If fragments were included, the Dante-esque passage from Eliot’s Little Gidding would certainly be there, and lines from The Waste Land, and Macbeth’s “Out, out, brief candle” soliloquy.
And, if there could be music, so would the words of “St. James Infirmary Blues,” and “These Foolish Things,” and “Loveless Love” as sung respectively by Louis Armstrong, and Greta Keller, and Billie Holiday.
And how about a limerick or two? But no, no, this has to stop somewhere.
The Comments, not written in the order in which they appear here, took me by surprise.
I’d intended just to reproduce the poems, with a few notes.
But then the words started coming, and I let them come. I was discovering things about poetry, and about my own dealings with it, and about some of the theoretical issues concerning it, that I hadn’t noticed before, or had forgotten, and that seemed of more than merely personal application.
There’s so much self-aggrandizing theorizing around these days, isn’t there?— so much bullying reductiveness, so much masked dominativeness, so much arid ideological decoding—and you want to do what you can to keep it at bay.
So what started out as a mini-anthology with a few notes turned into what is now, in effect, a longish exploration of “reading,” with particular poems as illustrations. Almost, in fact, a little book.
But you don’t need the comments in order to enjoy the poems. Or others like them.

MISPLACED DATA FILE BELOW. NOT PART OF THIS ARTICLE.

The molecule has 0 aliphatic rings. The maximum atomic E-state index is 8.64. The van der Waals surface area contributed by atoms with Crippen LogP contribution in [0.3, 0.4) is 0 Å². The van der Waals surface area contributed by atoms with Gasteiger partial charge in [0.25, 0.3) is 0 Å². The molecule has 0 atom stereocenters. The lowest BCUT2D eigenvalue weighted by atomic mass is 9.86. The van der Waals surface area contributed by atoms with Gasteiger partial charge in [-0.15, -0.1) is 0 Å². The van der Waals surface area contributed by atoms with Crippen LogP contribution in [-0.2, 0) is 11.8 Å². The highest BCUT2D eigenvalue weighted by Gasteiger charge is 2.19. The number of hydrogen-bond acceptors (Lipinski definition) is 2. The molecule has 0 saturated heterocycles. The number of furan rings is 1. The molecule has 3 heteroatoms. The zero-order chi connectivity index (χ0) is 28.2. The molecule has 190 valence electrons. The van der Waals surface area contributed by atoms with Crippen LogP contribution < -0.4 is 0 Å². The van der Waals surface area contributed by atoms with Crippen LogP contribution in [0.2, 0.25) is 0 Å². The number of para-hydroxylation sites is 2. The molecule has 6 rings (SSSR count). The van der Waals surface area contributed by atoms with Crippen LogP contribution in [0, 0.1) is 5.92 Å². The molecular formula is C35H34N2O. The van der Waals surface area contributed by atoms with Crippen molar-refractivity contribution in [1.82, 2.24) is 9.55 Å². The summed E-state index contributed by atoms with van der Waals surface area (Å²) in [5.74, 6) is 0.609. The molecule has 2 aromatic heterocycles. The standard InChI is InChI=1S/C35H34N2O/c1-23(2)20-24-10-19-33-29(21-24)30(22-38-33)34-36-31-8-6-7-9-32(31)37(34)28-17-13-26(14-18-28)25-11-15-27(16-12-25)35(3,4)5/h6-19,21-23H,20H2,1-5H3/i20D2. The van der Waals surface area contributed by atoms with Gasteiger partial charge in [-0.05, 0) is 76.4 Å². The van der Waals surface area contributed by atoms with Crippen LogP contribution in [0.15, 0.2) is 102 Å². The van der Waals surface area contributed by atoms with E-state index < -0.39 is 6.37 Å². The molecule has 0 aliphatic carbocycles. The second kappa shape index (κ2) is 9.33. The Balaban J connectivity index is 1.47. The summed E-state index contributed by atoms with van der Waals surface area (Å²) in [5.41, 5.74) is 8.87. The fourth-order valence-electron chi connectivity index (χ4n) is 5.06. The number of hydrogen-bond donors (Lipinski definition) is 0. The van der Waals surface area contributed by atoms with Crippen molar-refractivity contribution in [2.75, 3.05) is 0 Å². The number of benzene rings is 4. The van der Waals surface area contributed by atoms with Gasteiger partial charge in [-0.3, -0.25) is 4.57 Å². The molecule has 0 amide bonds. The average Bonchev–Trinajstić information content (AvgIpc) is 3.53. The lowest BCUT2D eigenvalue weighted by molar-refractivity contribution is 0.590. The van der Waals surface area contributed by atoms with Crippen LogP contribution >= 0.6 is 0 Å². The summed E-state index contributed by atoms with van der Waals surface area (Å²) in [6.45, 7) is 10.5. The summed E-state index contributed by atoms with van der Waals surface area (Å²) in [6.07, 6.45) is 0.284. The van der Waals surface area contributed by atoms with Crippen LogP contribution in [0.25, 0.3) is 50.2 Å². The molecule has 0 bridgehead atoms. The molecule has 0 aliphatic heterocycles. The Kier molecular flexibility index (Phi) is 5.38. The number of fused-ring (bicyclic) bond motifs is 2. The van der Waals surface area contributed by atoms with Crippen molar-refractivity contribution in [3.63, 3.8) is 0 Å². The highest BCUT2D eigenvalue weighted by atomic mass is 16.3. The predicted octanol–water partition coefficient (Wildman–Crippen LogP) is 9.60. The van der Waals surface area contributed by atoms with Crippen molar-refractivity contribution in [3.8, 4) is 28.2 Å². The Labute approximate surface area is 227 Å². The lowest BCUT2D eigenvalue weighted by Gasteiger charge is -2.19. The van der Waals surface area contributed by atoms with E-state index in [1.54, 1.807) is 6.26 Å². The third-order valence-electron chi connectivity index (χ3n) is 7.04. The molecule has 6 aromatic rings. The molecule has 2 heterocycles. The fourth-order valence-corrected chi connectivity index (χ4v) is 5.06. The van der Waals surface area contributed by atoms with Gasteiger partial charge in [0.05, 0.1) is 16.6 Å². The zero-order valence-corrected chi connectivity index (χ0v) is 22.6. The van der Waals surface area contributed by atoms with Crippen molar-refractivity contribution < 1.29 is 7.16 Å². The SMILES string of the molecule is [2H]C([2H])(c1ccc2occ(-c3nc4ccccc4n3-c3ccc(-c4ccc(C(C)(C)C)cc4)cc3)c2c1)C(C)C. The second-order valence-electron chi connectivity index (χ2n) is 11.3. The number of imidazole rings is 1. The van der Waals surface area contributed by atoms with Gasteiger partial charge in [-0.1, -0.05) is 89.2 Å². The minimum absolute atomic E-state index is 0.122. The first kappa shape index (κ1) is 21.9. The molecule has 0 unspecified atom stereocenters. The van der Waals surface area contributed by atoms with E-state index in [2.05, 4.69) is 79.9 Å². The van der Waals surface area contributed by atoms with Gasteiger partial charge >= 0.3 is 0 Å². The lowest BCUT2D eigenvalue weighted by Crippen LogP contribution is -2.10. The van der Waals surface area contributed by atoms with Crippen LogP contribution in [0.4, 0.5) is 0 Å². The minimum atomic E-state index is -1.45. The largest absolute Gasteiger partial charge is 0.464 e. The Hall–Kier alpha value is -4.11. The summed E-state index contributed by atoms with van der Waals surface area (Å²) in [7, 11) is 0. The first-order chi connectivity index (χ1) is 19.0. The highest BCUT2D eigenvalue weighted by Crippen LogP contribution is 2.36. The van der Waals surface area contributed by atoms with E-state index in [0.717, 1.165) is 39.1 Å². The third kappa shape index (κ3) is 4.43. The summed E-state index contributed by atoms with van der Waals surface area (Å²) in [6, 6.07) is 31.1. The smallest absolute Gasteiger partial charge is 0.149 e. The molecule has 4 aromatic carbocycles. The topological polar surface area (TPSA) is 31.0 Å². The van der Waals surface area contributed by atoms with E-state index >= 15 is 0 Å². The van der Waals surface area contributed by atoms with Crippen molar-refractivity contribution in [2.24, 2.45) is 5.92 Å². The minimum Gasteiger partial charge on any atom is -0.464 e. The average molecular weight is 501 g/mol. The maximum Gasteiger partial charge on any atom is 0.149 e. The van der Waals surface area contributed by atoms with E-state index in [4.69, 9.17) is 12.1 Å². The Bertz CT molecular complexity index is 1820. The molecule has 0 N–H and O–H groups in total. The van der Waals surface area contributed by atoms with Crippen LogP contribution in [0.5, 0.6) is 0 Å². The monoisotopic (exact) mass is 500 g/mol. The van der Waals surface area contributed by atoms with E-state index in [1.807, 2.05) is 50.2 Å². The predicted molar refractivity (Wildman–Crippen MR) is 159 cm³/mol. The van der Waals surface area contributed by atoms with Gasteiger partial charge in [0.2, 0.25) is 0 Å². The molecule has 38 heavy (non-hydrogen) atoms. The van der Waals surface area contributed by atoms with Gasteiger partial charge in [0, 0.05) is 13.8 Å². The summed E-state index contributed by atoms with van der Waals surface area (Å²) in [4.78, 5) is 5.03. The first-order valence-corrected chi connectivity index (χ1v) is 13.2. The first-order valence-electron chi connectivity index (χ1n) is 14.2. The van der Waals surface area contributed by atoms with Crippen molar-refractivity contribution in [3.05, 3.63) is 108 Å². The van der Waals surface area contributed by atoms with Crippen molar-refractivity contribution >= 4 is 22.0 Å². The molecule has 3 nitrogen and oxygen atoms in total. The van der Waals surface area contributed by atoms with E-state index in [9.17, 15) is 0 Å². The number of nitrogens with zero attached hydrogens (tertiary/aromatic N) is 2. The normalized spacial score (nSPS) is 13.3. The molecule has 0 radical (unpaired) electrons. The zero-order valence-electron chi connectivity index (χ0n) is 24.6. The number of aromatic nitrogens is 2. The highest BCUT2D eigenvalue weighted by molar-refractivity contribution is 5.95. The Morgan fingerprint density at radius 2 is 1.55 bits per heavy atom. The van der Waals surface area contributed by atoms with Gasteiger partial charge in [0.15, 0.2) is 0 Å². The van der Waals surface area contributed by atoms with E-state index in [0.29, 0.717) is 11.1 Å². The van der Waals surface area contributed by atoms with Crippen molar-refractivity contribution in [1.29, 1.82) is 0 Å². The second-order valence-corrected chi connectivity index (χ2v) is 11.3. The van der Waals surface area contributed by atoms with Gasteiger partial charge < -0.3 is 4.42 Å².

Personally I like viewing poems on screen in a larger size than on the printed page. It slows down the mind’s eye, makes them more audible, and, if they’re familiar ones, slightly defamiliarizes them. Hence the size of the font here.
But you can change it if you wish. On my machine I click on View at the top of the screen, pull down to Text Zoom, and make the adjustment that I want. I assume that some such combination of terms will work on other machines.
My Webmaster, Rob Stevenson, has impressively solved the problem of wraps. When a line wraps here, the continuation is indented in more or less the way it would be on the printed page.
While I was transcribing the poems, I got the same effect by treating each line as a separate paragraph and setting the paragraphs for hanging indents. Which is to say, creating what in prose would be paragraphs in which all the lines after the first one are indented.